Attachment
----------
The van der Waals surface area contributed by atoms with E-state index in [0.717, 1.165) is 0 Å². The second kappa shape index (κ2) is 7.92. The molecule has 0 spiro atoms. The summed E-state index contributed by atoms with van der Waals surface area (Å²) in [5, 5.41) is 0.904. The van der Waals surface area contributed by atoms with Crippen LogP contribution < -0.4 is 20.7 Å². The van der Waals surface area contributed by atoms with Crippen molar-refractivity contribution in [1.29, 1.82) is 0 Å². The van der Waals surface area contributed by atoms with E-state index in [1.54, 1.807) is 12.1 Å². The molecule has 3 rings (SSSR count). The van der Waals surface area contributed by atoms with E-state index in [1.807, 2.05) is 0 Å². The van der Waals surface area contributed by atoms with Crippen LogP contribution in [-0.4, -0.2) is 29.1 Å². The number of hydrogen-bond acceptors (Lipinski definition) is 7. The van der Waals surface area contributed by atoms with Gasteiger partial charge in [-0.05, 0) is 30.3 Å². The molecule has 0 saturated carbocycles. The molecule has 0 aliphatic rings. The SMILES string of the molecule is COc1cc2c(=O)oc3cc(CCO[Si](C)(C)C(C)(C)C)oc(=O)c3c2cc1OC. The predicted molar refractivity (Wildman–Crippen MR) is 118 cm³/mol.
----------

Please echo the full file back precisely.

The van der Waals surface area contributed by atoms with E-state index in [0.717, 1.165) is 0 Å². The second kappa shape index (κ2) is 7.92. The molecule has 0 spiro atoms. The summed E-state index contributed by atoms with van der Waals surface area (Å²) in [5, 5.41) is 0.904. The van der Waals surface area contributed by atoms with Crippen LogP contribution < -0.4 is 20.7 Å². The van der Waals surface area contributed by atoms with Crippen molar-refractivity contribution in [1.29, 1.82) is 0 Å². The van der Waals surface area contributed by atoms with E-state index in [1.54, 1.807) is 12.1 Å². The molecule has 3 rings (SSSR count). The van der Waals surface area contributed by atoms with E-state index in [1.807, 2.05) is 0 Å². The van der Waals surface area contributed by atoms with Crippen LogP contribution in [-0.4, -0.2) is 29.1 Å². The number of hydrogen-bond acceptors (Lipinski definition) is 7. The van der Waals surface area contributed by atoms with Gasteiger partial charge in [-0.05, 0) is 30.3 Å². The molecule has 0 saturated carbocycles. The molecule has 0 aliphatic rings. The SMILES string of the molecule is COc1cc2c(=O)oc3cc(CCO[Si](C)(C)C(C)(C)C)oc(=O)c3c2cc1OC. The predicted molar refractivity (Wildman–Crippen MR) is 118 cm³/mol.